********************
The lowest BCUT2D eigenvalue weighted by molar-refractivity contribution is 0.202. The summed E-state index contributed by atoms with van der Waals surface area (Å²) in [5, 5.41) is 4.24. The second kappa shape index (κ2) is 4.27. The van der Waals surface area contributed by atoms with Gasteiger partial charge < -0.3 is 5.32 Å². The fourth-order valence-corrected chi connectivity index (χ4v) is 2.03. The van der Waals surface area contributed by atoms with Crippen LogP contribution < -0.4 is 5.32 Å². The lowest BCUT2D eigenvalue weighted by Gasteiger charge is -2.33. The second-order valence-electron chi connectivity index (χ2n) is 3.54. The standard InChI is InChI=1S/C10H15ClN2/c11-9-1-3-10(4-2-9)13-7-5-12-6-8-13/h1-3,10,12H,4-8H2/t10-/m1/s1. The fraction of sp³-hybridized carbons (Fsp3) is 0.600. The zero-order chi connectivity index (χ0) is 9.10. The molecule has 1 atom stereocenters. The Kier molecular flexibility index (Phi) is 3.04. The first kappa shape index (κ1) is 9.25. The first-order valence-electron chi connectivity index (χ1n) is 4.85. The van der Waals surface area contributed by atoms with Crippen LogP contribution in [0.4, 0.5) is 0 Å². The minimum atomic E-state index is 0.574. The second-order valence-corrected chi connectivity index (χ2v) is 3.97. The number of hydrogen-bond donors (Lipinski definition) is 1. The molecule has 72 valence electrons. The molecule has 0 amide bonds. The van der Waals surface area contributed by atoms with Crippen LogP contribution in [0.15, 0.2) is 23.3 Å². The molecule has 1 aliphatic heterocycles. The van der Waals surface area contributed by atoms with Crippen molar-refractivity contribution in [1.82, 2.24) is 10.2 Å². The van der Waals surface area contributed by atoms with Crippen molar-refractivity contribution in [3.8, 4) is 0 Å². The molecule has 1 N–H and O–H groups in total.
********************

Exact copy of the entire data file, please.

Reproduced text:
The lowest BCUT2D eigenvalue weighted by molar-refractivity contribution is 0.202. The summed E-state index contributed by atoms with van der Waals surface area (Å²) in [5, 5.41) is 4.24. The second kappa shape index (κ2) is 4.27. The van der Waals surface area contributed by atoms with Gasteiger partial charge < -0.3 is 5.32 Å². The fourth-order valence-corrected chi connectivity index (χ4v) is 2.03. The van der Waals surface area contributed by atoms with Crippen LogP contribution < -0.4 is 5.32 Å². The lowest BCUT2D eigenvalue weighted by Gasteiger charge is -2.33. The second-order valence-electron chi connectivity index (χ2n) is 3.54. The standard InChI is InChI=1S/C10H15ClN2/c11-9-1-3-10(4-2-9)13-7-5-12-6-8-13/h1-3,10,12H,4-8H2/t10-/m1/s1. The fraction of sp³-hybridized carbons (Fsp3) is 0.600. The zero-order chi connectivity index (χ0) is 9.10. The molecule has 1 atom stereocenters. The Kier molecular flexibility index (Phi) is 3.04. The first kappa shape index (κ1) is 9.25. The first-order valence-electron chi connectivity index (χ1n) is 4.85. The van der Waals surface area contributed by atoms with Crippen LogP contribution in [0.4, 0.5) is 0 Å². The minimum atomic E-state index is 0.574. The second-order valence-corrected chi connectivity index (χ2v) is 3.97. The number of hydrogen-bond donors (Lipinski definition) is 1. The molecule has 72 valence electrons. The molecule has 0 amide bonds. The van der Waals surface area contributed by atoms with Crippen LogP contribution in [0.15, 0.2) is 23.3 Å². The molecule has 1 aliphatic heterocycles. The van der Waals surface area contributed by atoms with Crippen molar-refractivity contribution in [1.82, 2.24) is 10.2 Å². The van der Waals surface area contributed by atoms with Crippen molar-refractivity contribution in [3.8, 4) is 0 Å². The molecule has 1 N–H and O–H groups in total.